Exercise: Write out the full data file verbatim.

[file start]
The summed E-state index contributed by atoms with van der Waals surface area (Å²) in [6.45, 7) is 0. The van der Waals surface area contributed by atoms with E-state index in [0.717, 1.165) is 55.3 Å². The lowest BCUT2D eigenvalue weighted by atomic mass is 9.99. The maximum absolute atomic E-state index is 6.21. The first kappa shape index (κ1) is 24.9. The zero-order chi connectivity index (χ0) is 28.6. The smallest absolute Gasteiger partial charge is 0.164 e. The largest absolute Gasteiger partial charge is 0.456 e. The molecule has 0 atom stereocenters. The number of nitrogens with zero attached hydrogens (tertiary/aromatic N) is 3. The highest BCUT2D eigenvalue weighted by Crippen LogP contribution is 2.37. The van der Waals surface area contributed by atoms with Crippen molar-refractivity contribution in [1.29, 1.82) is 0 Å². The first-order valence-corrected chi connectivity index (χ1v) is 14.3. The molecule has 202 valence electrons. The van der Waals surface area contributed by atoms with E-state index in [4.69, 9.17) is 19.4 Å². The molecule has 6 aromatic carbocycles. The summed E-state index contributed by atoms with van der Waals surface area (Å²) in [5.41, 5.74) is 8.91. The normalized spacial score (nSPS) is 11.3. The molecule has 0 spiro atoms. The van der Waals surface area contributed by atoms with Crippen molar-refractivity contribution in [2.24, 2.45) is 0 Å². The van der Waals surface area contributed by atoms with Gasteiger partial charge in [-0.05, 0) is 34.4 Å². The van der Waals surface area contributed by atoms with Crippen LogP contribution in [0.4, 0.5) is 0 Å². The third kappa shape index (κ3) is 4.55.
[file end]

The summed E-state index contributed by atoms with van der Waals surface area (Å²) in [6.45, 7) is 0. The van der Waals surface area contributed by atoms with E-state index in [0.717, 1.165) is 55.3 Å². The lowest BCUT2D eigenvalue weighted by atomic mass is 9.99. The maximum absolute atomic E-state index is 6.21. The first kappa shape index (κ1) is 24.9. The zero-order chi connectivity index (χ0) is 28.6. The smallest absolute Gasteiger partial charge is 0.164 e. The largest absolute Gasteiger partial charge is 0.456 e. The molecule has 0 atom stereocenters. The number of nitrogens with zero attached hydrogens (tertiary/aromatic N) is 3. The highest BCUT2D eigenvalue weighted by Crippen LogP contribution is 2.37. The van der Waals surface area contributed by atoms with Crippen molar-refractivity contribution in [1.29, 1.82) is 0 Å². The first-order valence-corrected chi connectivity index (χ1v) is 14.3. The molecule has 202 valence electrons. The van der Waals surface area contributed by atoms with E-state index in [4.69, 9.17) is 19.4 Å². The molecule has 6 aromatic carbocycles. The summed E-state index contributed by atoms with van der Waals surface area (Å²) in [5.41, 5.74) is 8.91. The normalized spacial score (nSPS) is 11.3. The molecule has 0 spiro atoms. The van der Waals surface area contributed by atoms with Crippen molar-refractivity contribution in [2.24, 2.45) is 0 Å². The van der Waals surface area contributed by atoms with Gasteiger partial charge in [-0.05, 0) is 34.4 Å². The van der Waals surface area contributed by atoms with Crippen LogP contribution in [0.4, 0.5) is 0 Å². The third kappa shape index (κ3) is 4.55.